Post-2015: A Peacebuilder’s Perspective

Apr 2014
Post 2015 Peacebuilders Perspectives
Peace and security, the environment, development and human rights are intrinsically connected. Read our reflections on how violence reduction and the promotion of peace can truly be put at the heart of the post-2015 development framework.

Afghanistan post-2014: reverberations in Kashmir

Apr 2014
Afghanistan post-2014: reverberations in Kashmir
2014 is a pivotal year in Afghanistan with a major drawdown of US troops under way. This latest briefing paper considers the possible scenarios for neighbouring Kashmir. What are the implications for the already fragile Indian-Pakistani dialogue? And what impact will it have on intra-Kashmir peacebuilding initiatives? For more information on the background to the Kashmir conflict please see the previous brief in this series.

Measuring peacebuilding performance: why we need a "data revolution"

Legitimacy and peace processes: from coercion to consent
Apr 2014

Andrew Mack describes the extent of the current dearth in available data to realise “evidence-based” policymaking globally and to ascertain people’s perceptions of the local impact of peacebuilding initiatives.

Lebanon - Where next for Hezbollah: resistance or reform?

Legitimacy and peace processes: from coercion to consent
Apr 2014

Bassel Saloukh examines the evolution of Hezbollah in Lebanon – as a political and social actor that maintains significant independent military capability. Developments inside and outside Lebanon have influenced Hezbollah’s progression from an armed militia and revolutionary party to one of Lebanon’s principal domestic political actors.

Afghanistan - Local governance, national reconciliation and community reintegration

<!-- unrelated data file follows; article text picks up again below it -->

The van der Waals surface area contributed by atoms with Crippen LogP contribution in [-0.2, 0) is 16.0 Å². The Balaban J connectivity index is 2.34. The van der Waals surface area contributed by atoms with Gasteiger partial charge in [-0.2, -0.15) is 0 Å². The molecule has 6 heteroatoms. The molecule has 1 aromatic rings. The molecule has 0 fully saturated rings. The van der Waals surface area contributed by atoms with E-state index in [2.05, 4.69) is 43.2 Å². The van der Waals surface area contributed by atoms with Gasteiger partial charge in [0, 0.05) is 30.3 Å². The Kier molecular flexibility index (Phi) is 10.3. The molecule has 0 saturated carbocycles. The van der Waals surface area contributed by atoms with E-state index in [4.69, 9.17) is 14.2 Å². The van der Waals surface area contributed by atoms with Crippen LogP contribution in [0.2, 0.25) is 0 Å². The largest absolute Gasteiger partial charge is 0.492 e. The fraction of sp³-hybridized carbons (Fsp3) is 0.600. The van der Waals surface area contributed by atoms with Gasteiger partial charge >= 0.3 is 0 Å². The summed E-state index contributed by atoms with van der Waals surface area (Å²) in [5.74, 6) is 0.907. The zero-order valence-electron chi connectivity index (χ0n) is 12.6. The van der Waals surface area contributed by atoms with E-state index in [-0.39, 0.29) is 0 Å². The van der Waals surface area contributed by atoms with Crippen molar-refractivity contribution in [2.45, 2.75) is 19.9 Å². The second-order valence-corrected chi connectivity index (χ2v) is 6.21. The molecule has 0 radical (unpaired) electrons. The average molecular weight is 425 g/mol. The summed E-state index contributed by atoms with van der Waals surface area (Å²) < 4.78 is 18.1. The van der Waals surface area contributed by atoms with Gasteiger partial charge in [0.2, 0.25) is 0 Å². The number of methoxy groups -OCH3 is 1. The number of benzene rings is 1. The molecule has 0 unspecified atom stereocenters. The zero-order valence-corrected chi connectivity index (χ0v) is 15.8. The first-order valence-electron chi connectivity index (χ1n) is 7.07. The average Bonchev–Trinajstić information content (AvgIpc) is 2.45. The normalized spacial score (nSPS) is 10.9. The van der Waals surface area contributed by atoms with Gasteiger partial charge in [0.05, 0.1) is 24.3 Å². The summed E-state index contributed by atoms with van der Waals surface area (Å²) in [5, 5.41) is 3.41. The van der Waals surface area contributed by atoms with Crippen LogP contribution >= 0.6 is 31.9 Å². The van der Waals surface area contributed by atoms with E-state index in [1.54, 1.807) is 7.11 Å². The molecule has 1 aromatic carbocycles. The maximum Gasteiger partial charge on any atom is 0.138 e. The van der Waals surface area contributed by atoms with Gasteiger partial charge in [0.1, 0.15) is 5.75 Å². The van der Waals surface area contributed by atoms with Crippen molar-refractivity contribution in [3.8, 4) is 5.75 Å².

Legitimacy and peace processes: from coercion to consent
Apr 2014

Karim Merchant and Ghulam Rasoul Rasouli analyse attempts in Afghanistan to use Community Development Councils (CDCs) to roll out a national reintegration programme for ex-combatants at the local level. The CDCs’ main function is to implement the National Solidarity Program (NSP), established in 2003 as “the largest people’s project in the history of Afghanistan”.

Somalia: legitimacy of the Provisional Constitution

Legitimacy and peace processes: from coercion to consent
Apr 2014

Abdihakim Ainte examines the complexities of constitutional processes in Somalia, explaining how the allocation of decision-making responsibilities at key moments has undermined the legitimacy of the 2012 Provisional Constitution for many Somalis. The Provisional Constitution has a core peacebuilding function to define an acceptable social contract.

Yemen - National Dialogue Conference: managing peaceful change?

Legitimacy and peace processes: from coercion to consent
Apr 2014

Ali Hassan explains how the National Dialogue Conference in Yemen has tried to tackle drivers of conflict and respond to imperatives of social and political change. The conference has organised working groups to address specific topics such as self-determination for the south, transitional justice, and rights and freedoms.

Basque Country: experiences of the Social Forum to invigorate peace

Legitimacy and peace processes: from coercion to consent
Apr 2014

Paul Rios describes civil society efforts to initiate an “informal” national dialogue process for the Basque Country, specifically a Social Forum organised in March 2013 and a citizen’s network.

National dialogue and legitimate change

Legitimacy and peace processes: from coercion to consent
Apr 2014

Hannes Siebert explains how national dialogue processes seek to address entrenched and protracted conflict through constructing forums for political reform and constitutional change. National dialogues prioritise domestic ownership as the stakeholders determine the process, decision-making and implementation mechanisms.

Legitimacy and peace processes: international norms and local realities

Legitimacy and peace processes: from coercion to consent
Apr 2014

Jean Arnault explores the relationship between international norms and local realities in peace processes – in particular means to build domestic support. He discusses three specific ways that domestic legitimacy was built in the Guatemalan peace process: through the participation of key constituencies, the representation of significant views and values, and the delivery of tangible dividends.